The result of successful pipeline execution in Jenkins is shown below. At the same time, the interface compares the results of previous launches in an interesting way.

Branching strategy for large Qlik projects

Speed and flexibility of software development play an important role. However, with a large development team working at the same time, branching and merging code can get messy. These teams need to be provided with a process to implement changes concurrently. An effective branching strategy is a priority in resolving this issue.

A branching strategy is a set of rules that developers follow when writing, merging, and deploying code when using version control. In situations where multiple developers are working and adding changes at the same time, the branching strategy structures the repository and avoids merge confusion. Merge conflicts hinder rapid code delivery and hinder the creation and maintenance of an effective DevOps process.

Thus, the branching strategy creates a clear process for making changes to the system. This helps to solve this problem and provides the ability for multiple developers to work in parallel and independently to release faster and minimize conflicts.

The branching strategy allows to:

  • ensure coordination between developers and improve productivity;
  • parallel development;
  • implement planned and structured releases;
  • make changes to the software;
  • maintain bug-free code and the ability to quickly fix issues and push changes back into production without interrupting workflow.

The branching strategy is an important working tool. Arbitrarily creating branches in Git by different developers can lead to chaos. A branching strategy will allow to redirect attention to the development process itself, rather than version control.

Branches in Git are represented by tags or pointers. All changes are tracked as a directed acyclic graph, each node of which is a set of changes made simultaneously. Git branches provide developers with the ability to deviate from the master branch and create separate branches to isolate code changes. The default branch in Git is «main branch». The main advantage of a Git branch is its «light weight». That is, the data consists of snapshots series, and each time Git commits changes. It takes a snapshot of the current files state and keeps a link to this one. Such branches are not just copies, but also a pointer to the latest commit.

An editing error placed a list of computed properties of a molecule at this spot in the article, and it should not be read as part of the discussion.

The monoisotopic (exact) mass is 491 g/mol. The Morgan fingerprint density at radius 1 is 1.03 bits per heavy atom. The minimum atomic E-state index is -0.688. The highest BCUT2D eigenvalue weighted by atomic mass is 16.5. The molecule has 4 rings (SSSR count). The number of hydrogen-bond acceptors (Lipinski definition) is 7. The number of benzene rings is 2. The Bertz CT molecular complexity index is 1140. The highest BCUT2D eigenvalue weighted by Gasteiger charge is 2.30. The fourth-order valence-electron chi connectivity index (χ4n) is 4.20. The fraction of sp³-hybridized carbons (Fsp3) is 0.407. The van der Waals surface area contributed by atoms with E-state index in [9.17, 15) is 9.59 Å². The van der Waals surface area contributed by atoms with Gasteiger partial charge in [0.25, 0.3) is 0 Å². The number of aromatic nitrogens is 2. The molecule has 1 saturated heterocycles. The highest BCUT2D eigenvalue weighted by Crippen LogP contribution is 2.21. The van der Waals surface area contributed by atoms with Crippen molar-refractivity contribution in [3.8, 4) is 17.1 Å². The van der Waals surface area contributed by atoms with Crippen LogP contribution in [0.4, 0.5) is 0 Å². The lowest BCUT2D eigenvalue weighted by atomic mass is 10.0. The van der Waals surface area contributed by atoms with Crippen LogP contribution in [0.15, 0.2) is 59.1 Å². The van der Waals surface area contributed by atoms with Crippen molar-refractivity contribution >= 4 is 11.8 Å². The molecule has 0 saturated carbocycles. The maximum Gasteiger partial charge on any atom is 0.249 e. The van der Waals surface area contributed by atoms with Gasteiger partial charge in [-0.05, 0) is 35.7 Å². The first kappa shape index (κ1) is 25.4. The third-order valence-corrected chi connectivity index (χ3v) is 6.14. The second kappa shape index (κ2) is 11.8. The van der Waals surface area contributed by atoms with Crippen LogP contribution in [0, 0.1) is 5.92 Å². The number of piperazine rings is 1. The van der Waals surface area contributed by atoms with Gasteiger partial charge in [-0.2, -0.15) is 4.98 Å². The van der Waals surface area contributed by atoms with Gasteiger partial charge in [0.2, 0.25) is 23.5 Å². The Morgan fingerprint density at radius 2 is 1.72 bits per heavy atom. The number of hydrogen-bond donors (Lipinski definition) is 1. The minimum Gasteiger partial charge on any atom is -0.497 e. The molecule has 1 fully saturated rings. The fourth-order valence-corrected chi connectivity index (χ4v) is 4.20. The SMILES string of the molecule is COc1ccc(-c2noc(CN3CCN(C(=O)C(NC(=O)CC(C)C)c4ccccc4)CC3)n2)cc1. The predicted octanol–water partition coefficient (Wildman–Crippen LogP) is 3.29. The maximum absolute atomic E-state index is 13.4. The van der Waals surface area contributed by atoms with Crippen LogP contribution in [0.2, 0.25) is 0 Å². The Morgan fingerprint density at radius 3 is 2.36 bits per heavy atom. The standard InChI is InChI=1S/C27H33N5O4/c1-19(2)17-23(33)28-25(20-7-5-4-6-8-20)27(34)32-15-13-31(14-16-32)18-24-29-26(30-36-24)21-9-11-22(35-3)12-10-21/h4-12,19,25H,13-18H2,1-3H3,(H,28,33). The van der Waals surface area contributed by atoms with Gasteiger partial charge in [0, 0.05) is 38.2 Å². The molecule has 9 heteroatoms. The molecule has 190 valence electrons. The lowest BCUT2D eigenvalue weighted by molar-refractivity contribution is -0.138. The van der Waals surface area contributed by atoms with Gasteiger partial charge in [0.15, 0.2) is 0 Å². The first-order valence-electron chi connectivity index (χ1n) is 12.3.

Basic Git branching strategies:

  • GitFlow is a model that shows the ability to develop in a team and individually. At the same time, only 2 main branches (master and develop) accompany the development life cycle. Other branches are temporary, which ensures a permanent order in the repository;
  • GitHub Flow is a simpler version. It only has master and feature branches. Consolidating all changes to master and deploying frequently allowed changes to be released immediately, following the principles of production and continuous delivery;
  • GitLab Flow – offers a dedicated production branch for managing code release to production. It is possible to configure automatic code deployment from this branch with each change in it. The release is provided through a merge from the master branch to production. With the help of this branch, it is possible to obtain data on the released code version. It is possible to determine the approximate release time by the time the merge commit was created;
  • Trunk-based development – an approach that involves development based on a single trunk branch. The key approach features are temporary branches existence (several days), continuous code review (the process of checking and analyzing the code by the developer before release), master readiness to release at any time. This approach ensures conflicts minimization during development, readiness for release without preparation, fast and high-quality feedback on PR/MR.

An example of a merge conflict and its resolution

Let’s look at an example of a merge conflict and possible ways to resolve it using QOps to control versions of a Qlik Sense application. Let’s take a Qlik Sense application and use QOps to create a source code repository and 2 branches dev1 and dev2 for individual developers. Imagine a situation where each of the developers changed some common element (for example, the background objects color with the output of KPI values).

Since the changes occurred on the same lines at the source level, when merging dev1 -> master and dev2 -> master, a merge conflict occurs in the last variant. Resolving a merge conflict requires deciding which of the options should be present in the reduced version. The VSCode development tool allows to interactively make this decision. However, this puts additional responsibility on the IT specialist who will perform the merging.

There is a risk of receiving from both developers code parts for a common element in a final application that may not be compatible. For example, after a merge, it is possible to get the following result when the first object is set to Accept Incoming and the second is set to Accept Current.

It is convenient to merge source codes using the web interface of version control systems. Below is the progress of a Pull Request on GitHub with a conflict-free merge.

The presence of conflicting changes leads to the output of the corresponding warning and additional information.

GitHub interface allows to resolve merge conflicts in small files, while the user needs to manually edit the source code marked as conflicting and confirm the changes. If this operation can’t be performed through the web interface, GitHub will ask to resolve conflicts locally.

Also, let’s resolve the existing conflict in the opposite way. As a result, we get the expected result with the opposite coloring of common elements.